Annual bluegrass (Poa annua) is a highly invasive weed on short-mown golf course surfaces (fairways, tees, putting greens) where it often becomes the dominant species despite extensive attempts to suppress it. Superintendents often resort to managing it instead of more pest-tolerant bentgrasses (Agrostis spp.). P. annua can provide an acceptable playing surface for putting greens and fairways when properly maintained, but this requires extensive chemical inputs due to its lack of stress tolerance and susceptibility to many diseases and insect pests. P.
Massachusetts Agricultural Experiment Station
The quantitative aspects of microbial inactivation and growth, and of chemical and biochemical changes in foods, play an important role in food safety, quality, stability and nutritional value. These aspects have become even more important now, as new preservation technologies are being developed and concern about the safety of foods in the United States is growing. Safety, nutrition and quality issues also strongly affect the economics of food production, processing and handling.
Laminitis is a crippling disease that affects about one-percent of the more than nine million horses in North America. The cost of laminitis to the horse industry exceeds $1 billion annually, predominantly from loss of use of the affected animals rather than medical costs. Laminitis results from failure of the digital laminae, which suspend a horse's distal phalanx, and thus the axial skeleton and all that is attached to it, within the hoof capsule. The laminae are composed of a hoof wall-associated epidermal layer and a distal phalanx-associated dermal layer.
Invasive plants in forest understories in Massachusetts threaten native ecosystems and working forests. This research will use satellite remote sensing to map three understory invasive species (buckthorn, honeysuckle, and barberry) in western Massachusetts. Occurrence maps will be compared to geology, topography, and land use to better identify correlates of invasion across the landscape and create maps identifying high invasion risk.
This project will study and numerically model road salt impact on water quality in a typical aquifer in eastern Massachusetts. The study area is a public water well field in the Town of Norwell presently instrumented with 3 multiparameter sensors at different aquifer depths and one sensor located in the nearby stream. The well field is within a glacial outwash area with simple subsurface geology and lies a short distance from major road salt sources including MA Rt. 3, a mall, and lies downstream from a road salt storage shed.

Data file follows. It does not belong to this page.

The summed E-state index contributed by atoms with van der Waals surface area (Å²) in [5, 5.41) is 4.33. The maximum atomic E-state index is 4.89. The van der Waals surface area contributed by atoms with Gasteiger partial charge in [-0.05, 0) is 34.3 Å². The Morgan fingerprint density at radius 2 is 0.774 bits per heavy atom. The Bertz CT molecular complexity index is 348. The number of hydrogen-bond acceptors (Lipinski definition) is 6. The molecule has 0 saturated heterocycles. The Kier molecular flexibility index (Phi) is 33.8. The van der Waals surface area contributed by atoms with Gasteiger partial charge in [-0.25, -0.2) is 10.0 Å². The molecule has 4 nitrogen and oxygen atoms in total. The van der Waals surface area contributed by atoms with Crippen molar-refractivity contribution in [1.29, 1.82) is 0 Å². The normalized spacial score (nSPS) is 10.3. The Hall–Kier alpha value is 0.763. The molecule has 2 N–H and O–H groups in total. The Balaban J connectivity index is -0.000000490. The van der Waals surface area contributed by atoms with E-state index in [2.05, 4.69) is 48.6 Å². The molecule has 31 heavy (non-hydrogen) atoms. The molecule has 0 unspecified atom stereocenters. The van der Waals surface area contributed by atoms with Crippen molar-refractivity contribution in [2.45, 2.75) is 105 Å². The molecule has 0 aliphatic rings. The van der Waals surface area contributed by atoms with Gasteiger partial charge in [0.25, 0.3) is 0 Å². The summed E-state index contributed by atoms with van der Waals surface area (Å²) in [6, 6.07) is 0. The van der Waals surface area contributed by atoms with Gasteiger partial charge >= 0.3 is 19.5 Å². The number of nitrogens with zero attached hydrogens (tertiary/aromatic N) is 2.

Invasive plants lead to the loss of crop revenue in agricultural systems, damage native habitats and wildlife populations, and alter ecosystem services such as nutrient cycling. This project will map the abundance of 13 problematic invasive plants across the northeastern United States by collecting expert knowledge. We will then predict invasion risk based on current climactic suitability, as well as future risk associated with climate change.
Type 2 diabetes mellitus has increased by about 33% over the past decade in the United States, generating higher health care costs, and is related to obesity. Some women undergoing menopause gain belly fat and may have a tendency to develop diabetes. The researchers have shown that a daily soy supplement containing phytoestrogens (weak estrogen-like chemicals) reduces the amount of belly fat in women after menopause compared to a milk shake placebo. Most fat reduction is superficial, but there is also some reduction of deeper belly fat located near abdominal organs.
This project is identifying potentially useful wine grape cultivars and evaluating their growth under conditions in central and coastal Massachusetts. It will provide information to Massachusetts fruit growers on grapes that they may grow to assist them to diversify their crops.
The genes within the genome (genetic code) of cattle need to be identified and defined before variability of these genes among cattle (individuals and breeds) can be identified. One goal is to determine whether such variations when found are associated with enhanced or decreased resistance to infectious diseases. The cattle genome has been largely sequenced (that is, the genetic code 'read'), and now one of the purposes of the international community effort is to annotate the bovine genome (define genes within the genetic code).
Evaluate pasture management systems with beef and other livestock.